Water laws of 27 States have been modified to establish systems of water-use categories (fig. 2) .Although having these systems in place eases the management of water supplies once a drought occurs, most of the changes are designed to meet emergency water shortages rather than to provide a strategy to mitigate the effects of droughts before an emergency develops (Hrezo and others, 1986a, p. 149). These 27States can be subdivided into those that have modified the riparian doctrine with some form of a permit system; that use a modified appropriation system; or that rely on civil-defense, disaster, or emergency legislation that incorporates droughts within its definitions (Hrezo and others, 1986a, p. 148). A description of these sub-divisions follows.
Six States (fig. 2) in the East have modified then common-law riparian doctrine by requiring water-use permits for some uses. Many of the permits are subject to water-use restrictions during times of severe water shortages. Georgia has water-use restrictions that are implemented during water emergencies. Iowa has made all use of surface and ground water subject to a state-wide permit system; permit users are denied water whenever the minimum instream-flow standard is reached. In Kentucky, permits give no guarantee of a water right during droughts. Conservation programs are required under all permits in Maryland when the safe is threatened by existing or projected water demand. North Carolina's permit system is limited to designated capacity-use areas; other laws in North Carolina grant water-emergency powers that affect the capacity-use areas and the rest of the State. Pennsylvania requires permits only of public water suppliers using surface water; permits are conditioned on there being an emergency water plan in place. All these States have taken some initial steps to manage their water resources during droughts, but they utilize few of the planning tools suggested by King and others(1958) in their "Model Water Use Act" for water management (Hrezo and others, 1986a, p. 155).
Twelve States (fig. 2) in the West have attempted to deal with severe water shortages by modifying the appropriation doctrine for allocating water. Under this doctrine only the most senior appropriation in time will receive water during water shortages. All these States have modified the appropriation doctrine to some degree to accommodate water shortages caused by droughts. New Mexico, for example, provides for changing the place of diversion, storage, or use of water if an emergency exists (Hrezo and others,1986a, p. 152). In Oregon, the Director of Water Resources can order State agencies and political subdivisions to develop water-conservation and water-use-curtailment plans that encourage conservation, reduce nonessential water use, prevent waste, provide for reuse of water, and allocate or rotate the supply to domestic, municipal, and industrial uses(Hrezo and others, 1986a, p. 152). Utah allows its State Engineer to use regulatory authority to prevent waste in order to mandate rotation of irrigation water where no use will benefit from a diversion of the water supply (Hrezo and others, 1986a, p. 152). In these 12 States, legislation provides some management tools to assist in decreasing the effects of a water-shortage crisis. Little of the modifying legislation includes the planning tools suggested by King and others (1958)in their "Model Water Use Act" to manage water shortages due to droughts in a comprehensive way.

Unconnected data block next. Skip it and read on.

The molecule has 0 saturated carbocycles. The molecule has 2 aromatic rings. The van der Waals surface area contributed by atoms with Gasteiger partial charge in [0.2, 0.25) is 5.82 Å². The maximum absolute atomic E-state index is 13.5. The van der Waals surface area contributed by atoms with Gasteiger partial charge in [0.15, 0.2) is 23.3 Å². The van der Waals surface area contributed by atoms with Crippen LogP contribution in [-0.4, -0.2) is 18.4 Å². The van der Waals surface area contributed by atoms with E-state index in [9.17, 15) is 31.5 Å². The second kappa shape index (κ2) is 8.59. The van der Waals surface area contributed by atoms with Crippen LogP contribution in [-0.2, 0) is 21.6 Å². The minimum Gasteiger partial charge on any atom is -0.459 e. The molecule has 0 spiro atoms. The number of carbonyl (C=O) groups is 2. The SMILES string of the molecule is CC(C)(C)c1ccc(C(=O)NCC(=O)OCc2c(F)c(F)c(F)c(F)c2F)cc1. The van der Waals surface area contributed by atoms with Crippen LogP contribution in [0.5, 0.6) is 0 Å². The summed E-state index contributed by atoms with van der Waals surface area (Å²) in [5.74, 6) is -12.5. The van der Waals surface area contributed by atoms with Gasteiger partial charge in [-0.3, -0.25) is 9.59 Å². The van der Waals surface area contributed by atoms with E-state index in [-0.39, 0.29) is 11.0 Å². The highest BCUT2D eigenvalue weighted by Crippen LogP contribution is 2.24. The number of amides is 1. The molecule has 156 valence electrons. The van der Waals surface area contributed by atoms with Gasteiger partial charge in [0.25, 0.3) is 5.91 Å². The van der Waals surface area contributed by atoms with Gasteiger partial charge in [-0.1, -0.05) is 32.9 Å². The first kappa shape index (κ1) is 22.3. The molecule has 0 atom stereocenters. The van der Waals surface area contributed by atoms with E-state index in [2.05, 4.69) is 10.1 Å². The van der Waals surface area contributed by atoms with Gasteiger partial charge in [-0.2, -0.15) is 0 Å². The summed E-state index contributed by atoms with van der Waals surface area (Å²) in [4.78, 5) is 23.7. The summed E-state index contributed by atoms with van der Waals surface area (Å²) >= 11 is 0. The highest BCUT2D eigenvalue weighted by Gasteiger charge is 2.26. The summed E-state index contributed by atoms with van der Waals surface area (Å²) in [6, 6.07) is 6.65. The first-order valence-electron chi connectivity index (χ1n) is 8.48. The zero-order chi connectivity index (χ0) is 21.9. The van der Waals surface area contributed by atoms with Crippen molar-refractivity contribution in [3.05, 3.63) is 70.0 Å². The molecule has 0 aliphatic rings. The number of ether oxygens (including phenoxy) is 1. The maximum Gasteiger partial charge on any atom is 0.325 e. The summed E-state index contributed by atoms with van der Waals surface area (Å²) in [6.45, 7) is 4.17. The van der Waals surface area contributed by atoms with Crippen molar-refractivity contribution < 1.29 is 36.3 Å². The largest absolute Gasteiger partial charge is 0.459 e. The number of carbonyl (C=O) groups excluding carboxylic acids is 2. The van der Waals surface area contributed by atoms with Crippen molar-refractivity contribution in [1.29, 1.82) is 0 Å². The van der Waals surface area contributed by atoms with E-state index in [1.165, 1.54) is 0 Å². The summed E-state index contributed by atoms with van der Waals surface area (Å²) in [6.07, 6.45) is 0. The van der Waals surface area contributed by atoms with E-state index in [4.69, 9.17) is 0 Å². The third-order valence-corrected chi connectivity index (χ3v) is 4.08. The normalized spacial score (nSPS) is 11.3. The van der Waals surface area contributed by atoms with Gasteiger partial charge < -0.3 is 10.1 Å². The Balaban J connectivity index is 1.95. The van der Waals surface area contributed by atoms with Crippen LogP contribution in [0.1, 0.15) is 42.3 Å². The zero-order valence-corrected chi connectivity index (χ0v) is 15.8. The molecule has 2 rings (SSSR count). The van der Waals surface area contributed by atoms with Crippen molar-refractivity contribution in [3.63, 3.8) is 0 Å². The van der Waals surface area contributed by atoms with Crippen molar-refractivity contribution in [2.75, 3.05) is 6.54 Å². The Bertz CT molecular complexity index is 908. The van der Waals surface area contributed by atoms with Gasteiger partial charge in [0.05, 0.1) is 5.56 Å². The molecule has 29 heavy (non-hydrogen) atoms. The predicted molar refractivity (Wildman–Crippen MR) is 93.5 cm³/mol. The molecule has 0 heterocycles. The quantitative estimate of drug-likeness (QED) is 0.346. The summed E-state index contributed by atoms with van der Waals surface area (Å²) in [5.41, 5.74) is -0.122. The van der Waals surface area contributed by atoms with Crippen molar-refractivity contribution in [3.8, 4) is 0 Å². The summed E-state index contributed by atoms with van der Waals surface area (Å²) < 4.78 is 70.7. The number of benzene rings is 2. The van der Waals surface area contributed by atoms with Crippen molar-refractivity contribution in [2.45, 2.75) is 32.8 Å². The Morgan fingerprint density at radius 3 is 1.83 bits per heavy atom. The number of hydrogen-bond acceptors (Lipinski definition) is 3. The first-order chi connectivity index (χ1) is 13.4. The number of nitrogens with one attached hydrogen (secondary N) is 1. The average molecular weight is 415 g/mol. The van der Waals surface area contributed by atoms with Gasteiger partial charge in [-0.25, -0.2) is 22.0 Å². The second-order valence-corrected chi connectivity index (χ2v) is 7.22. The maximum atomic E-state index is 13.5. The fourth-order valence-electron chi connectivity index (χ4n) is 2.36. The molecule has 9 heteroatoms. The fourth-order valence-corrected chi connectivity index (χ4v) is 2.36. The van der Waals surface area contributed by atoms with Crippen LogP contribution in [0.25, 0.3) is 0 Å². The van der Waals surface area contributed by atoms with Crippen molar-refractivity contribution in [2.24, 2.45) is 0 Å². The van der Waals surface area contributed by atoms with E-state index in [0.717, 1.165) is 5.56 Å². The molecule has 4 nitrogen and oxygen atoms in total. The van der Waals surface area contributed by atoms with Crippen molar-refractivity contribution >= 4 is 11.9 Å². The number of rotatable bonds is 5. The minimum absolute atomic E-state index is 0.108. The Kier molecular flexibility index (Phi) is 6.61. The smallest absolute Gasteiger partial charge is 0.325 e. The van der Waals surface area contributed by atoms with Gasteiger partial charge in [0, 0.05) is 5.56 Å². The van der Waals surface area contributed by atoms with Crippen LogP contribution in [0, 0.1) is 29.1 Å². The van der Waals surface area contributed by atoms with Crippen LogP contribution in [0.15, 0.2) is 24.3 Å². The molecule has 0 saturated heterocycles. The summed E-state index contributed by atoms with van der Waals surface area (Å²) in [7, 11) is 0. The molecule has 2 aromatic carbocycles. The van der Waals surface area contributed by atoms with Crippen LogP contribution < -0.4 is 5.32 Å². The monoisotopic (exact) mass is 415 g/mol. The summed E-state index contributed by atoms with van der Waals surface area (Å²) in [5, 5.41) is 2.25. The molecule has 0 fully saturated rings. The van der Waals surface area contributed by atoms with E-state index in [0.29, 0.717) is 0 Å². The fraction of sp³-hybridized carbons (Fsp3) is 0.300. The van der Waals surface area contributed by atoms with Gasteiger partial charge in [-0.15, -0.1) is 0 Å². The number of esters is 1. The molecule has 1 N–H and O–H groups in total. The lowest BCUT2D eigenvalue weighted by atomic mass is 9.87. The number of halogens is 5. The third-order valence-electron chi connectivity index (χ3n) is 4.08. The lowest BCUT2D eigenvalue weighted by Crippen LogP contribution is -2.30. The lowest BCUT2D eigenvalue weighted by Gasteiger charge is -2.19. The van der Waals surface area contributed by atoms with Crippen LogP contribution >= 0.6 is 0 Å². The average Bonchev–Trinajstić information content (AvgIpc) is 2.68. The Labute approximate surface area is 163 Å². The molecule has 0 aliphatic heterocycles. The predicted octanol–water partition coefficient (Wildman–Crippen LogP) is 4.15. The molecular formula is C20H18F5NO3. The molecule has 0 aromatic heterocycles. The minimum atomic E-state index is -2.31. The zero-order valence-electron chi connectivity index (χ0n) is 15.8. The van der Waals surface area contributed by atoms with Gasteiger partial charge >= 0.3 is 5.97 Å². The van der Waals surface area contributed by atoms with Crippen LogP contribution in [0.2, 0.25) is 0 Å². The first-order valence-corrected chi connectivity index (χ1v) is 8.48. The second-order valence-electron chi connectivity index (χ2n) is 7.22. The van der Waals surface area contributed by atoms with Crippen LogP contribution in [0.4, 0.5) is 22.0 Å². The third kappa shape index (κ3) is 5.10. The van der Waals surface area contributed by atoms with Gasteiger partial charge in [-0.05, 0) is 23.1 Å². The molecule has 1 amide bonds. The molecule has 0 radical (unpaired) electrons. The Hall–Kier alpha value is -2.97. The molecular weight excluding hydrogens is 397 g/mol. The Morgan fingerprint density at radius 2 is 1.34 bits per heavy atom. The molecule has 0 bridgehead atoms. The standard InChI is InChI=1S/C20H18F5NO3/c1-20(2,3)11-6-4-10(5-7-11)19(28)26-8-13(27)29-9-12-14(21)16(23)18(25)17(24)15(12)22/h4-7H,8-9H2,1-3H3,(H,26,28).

Nine States (fig. 2) in the Midwest and Mid-Atlantic region have left the management of droughts, from a State perspective, almost entirely to the Governor. These States perceive water shortages as primarily the responsibility of local government. The State has a role when the shortage becomes extensive in terms of time and scope and affects such a large area of the State that the water shortage is perceived as a severe crisis approaching a disaster. These States choose to deal with water shortages due to droughts on an ad hoc basis. New York passed a law that will take effect in 1990 and will require a conservation plan for surface withdrawals.
When droughts affect more than one State but are not national in scope, interstate commissions and compacts can provide the management function to mitigate drought effects. Their effectiveness is predicated on having well-publicized plans and specific rules for planning purposes so that all users know how they will fare when the river flows cannot accommodate all the withdrawal demands (Hrezo and others,1986a, p. 164). The Delaware River Basin Compact(Public Law 87-328, 75 Stat. 688, 1961) and the 1978Potomac River Low Flow Agreement are examples of interstate compacts that have been used to plan for the problems associated with droughts. Such commissions or compacts require, however, the approval of all of the involved State legislatures, which could be a difficult task politically. The fact that the number of such entities is small is ample evidence of the difficulty and time required to establish them.
Any plan prepared under such process shall include, but not be limited to, (1) a process to(i) identify, if appropriate, salt water intrusion into rivers, lakes, and estuaries resulting from reduction of fresh water flow from any cause, including irrigation, obstruction, ground water extraction, and diversion, and (ii) set forth procedures and methods to control such intrusion to the extent feasible where such procedures and methods are otherwise a part of the waste treatment management plan***.